This all sounds great, but you don’t have to take our word for it — Home Assistant Amber is open source throughout. Home Assistant, with all its components, is open source software. We will also make the Amber board open source as well — design resources will become available as the project progresses.
Finally, Amber can also be used with other software. Amber is based on the Raspberry Pi Compute Module 4, for which a lot of software, including full images, has been developed, both by the Raspberry Pi Foundation and the wider community. For example, Raspberry Pi OS itself runs on Amber just fine.
Home Assistant Amber runs the Home Assistant Operating System. Software documentation and various support channels for Home Assistant can be found on home-assistant.io. Additional user documentation for Amber will be added as the project progresses.
For feedback, comments, and questions you can reach us on the following channels:
Our Shenzhen-based manufacturing partner has successfully produced engineering samples. We are preparing for a pilot production run, along with equipment to test all PCB functionality. All boards will be 100% tested before they are shipped to backers.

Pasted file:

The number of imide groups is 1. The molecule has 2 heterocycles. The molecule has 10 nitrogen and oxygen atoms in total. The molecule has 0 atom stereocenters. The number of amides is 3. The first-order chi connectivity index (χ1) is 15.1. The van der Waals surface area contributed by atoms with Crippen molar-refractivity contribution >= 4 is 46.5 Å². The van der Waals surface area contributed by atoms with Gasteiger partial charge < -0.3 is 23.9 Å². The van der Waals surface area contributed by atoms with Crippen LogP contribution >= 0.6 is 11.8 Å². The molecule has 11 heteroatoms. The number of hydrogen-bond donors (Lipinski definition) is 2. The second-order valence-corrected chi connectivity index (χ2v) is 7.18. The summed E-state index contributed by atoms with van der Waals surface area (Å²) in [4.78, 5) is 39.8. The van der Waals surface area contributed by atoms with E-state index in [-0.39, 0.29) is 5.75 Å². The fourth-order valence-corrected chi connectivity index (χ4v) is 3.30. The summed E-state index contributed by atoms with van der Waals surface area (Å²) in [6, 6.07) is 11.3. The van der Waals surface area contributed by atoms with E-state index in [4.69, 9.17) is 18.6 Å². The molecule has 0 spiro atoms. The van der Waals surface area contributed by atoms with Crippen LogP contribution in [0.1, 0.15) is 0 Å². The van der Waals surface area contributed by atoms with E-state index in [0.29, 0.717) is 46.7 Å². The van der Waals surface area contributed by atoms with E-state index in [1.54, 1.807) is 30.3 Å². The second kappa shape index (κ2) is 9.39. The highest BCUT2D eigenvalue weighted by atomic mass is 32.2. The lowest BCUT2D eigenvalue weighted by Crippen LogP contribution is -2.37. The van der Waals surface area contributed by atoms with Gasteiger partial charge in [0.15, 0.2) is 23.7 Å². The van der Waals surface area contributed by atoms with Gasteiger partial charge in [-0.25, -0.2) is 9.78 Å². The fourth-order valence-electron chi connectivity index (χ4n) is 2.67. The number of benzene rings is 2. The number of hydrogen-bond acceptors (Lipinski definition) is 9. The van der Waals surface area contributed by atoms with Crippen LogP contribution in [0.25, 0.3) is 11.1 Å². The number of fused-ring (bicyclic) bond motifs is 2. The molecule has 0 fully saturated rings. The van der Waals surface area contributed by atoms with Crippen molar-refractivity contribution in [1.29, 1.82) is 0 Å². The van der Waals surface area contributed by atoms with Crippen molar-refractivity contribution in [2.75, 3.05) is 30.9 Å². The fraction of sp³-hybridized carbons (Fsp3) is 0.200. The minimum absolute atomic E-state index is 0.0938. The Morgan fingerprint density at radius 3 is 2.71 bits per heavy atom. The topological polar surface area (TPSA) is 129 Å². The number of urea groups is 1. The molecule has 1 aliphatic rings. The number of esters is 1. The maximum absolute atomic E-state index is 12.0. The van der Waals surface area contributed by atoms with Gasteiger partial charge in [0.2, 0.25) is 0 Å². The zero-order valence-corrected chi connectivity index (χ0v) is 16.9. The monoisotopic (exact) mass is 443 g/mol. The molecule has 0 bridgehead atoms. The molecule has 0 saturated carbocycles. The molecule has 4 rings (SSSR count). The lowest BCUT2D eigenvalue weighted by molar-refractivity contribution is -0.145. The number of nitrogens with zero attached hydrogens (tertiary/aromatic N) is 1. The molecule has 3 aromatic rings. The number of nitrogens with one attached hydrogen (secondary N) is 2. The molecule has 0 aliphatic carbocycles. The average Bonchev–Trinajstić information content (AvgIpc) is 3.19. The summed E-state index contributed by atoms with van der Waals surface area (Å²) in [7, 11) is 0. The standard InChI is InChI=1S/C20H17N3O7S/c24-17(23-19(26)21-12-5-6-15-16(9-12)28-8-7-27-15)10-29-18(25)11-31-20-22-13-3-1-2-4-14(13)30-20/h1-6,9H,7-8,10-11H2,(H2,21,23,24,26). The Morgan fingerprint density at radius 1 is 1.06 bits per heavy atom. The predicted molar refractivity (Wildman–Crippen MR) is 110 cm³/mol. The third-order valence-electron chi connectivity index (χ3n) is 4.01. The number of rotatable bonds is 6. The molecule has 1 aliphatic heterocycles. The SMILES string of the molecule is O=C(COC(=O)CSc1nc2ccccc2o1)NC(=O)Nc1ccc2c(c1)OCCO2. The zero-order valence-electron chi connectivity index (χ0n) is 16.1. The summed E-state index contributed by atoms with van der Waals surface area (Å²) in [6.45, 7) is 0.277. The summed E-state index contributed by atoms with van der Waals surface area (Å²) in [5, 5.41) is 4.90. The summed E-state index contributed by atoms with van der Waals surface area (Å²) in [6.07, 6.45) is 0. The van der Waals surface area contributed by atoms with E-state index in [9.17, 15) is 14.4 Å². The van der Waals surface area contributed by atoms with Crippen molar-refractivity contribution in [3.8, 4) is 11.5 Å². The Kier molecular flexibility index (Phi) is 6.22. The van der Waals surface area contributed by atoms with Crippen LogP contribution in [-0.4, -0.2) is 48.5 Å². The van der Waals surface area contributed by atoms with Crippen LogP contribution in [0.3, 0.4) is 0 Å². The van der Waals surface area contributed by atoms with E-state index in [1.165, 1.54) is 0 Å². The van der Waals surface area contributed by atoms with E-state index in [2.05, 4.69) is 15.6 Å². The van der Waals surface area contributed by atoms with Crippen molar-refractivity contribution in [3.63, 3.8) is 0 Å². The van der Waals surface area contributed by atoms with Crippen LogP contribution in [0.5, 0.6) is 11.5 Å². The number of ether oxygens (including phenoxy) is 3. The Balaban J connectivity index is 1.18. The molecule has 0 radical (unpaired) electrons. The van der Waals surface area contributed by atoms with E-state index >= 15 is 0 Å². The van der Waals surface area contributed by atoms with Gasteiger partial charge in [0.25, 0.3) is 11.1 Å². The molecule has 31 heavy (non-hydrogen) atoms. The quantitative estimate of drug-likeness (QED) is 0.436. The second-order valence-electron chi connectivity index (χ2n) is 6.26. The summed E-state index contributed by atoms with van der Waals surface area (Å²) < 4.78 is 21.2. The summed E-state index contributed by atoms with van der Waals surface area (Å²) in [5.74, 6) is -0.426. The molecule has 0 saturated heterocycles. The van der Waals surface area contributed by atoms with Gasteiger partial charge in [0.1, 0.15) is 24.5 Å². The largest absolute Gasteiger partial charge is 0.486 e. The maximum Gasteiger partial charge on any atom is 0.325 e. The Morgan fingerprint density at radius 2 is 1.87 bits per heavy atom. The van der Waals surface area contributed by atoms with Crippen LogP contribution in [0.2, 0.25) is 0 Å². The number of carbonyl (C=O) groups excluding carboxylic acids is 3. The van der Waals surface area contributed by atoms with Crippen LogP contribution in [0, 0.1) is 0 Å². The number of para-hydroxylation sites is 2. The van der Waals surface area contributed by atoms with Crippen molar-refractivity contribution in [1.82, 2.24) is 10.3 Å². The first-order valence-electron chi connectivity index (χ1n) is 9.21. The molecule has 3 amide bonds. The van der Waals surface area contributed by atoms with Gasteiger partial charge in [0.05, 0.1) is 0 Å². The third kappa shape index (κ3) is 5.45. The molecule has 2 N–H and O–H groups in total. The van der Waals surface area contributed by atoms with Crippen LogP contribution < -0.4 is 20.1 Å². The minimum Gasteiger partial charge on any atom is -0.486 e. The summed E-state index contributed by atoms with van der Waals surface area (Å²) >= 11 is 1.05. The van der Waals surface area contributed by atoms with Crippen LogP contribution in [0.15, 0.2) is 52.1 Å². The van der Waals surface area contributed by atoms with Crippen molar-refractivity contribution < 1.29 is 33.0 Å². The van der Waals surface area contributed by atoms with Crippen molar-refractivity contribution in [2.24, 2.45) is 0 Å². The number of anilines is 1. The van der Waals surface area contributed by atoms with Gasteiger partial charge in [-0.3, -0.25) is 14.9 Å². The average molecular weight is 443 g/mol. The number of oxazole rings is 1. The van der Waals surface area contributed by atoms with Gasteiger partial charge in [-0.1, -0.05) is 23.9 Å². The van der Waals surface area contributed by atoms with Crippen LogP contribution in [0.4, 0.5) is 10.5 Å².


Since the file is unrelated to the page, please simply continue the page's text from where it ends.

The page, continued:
The same manufacturing partner is also creating the injection mold for our enclosure. The injection molding tools are about to get produced. We expect the first enclosure samples (T0) around end of October.
For the heat sink, we are working with a partner that specializes in metal processing. We already received a pilot run and validated a proper fit and thermal properties, which fully met our requirements. The same is true for other metal parts — we are working with a specialized supplier to make plastic inserts (nuts) and metal thumb screws for our enclosure.